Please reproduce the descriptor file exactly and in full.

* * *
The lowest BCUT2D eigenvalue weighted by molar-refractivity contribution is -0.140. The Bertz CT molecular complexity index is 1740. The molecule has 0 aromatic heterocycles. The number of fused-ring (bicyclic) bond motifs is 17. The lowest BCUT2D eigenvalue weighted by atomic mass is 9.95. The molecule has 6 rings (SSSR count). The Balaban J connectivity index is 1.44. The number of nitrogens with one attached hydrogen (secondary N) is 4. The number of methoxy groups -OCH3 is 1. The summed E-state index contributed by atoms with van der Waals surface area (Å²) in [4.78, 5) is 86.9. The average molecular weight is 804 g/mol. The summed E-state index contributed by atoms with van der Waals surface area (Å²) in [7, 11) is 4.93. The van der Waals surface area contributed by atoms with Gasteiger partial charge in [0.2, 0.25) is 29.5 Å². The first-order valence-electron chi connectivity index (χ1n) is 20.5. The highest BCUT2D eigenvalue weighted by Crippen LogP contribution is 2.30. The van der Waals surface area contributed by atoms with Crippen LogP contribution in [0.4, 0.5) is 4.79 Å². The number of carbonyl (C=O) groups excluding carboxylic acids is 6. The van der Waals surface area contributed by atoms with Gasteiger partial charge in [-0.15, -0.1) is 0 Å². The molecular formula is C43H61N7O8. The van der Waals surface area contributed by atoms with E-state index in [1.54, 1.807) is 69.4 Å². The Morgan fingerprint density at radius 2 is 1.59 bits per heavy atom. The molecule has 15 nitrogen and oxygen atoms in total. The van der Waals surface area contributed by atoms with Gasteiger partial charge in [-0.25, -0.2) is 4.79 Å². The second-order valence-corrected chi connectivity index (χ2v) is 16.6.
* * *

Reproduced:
The lowest BCUT2D eigenvalue weighted by molar-refractivity contribution is -0.140. The Bertz CT molecular complexity index is 1740. The molecule has 0 aromatic heterocycles. The number of fused-ring (bicyclic) bond motifs is 17. The lowest BCUT2D eigenvalue weighted by atomic mass is 9.95. The molecule has 6 rings (SSSR count). The Balaban J connectivity index is 1.44. The number of nitrogens with one attached hydrogen (secondary N) is 4. The number of methoxy groups -OCH3 is 1. The summed E-state index contributed by atoms with van der Waals surface area (Å²) in [4.78, 5) is 86.9. The average molecular weight is 804 g/mol. The summed E-state index contributed by atoms with van der Waals surface area (Å²) in [7, 11) is 4.93. The van der Waals surface area contributed by atoms with Gasteiger partial charge in [0.2, 0.25) is 29.5 Å². The first-order valence-electron chi connectivity index (χ1n) is 20.5. The highest BCUT2D eigenvalue weighted by Crippen LogP contribution is 2.30. The van der Waals surface area contributed by atoms with Crippen LogP contribution in [0.4, 0.5) is 4.79 Å². The number of carbonyl (C=O) groups excluding carboxylic acids is 6. The van der Waals surface area contributed by atoms with Gasteiger partial charge in [-0.15, -0.1) is 0 Å². The molecular formula is C43H61N7O8. The van der Waals surface area contributed by atoms with E-state index in [1.54, 1.807) is 69.4 Å². The Morgan fingerprint density at radius 2 is 1.59 bits per heavy atom. The molecule has 15 nitrogen and oxygen atoms in total. The van der Waals surface area contributed by atoms with Gasteiger partial charge in [-0.25, -0.2) is 4.79 Å². The second-order valence-corrected chi connectivity index (χ2v) is 16.6.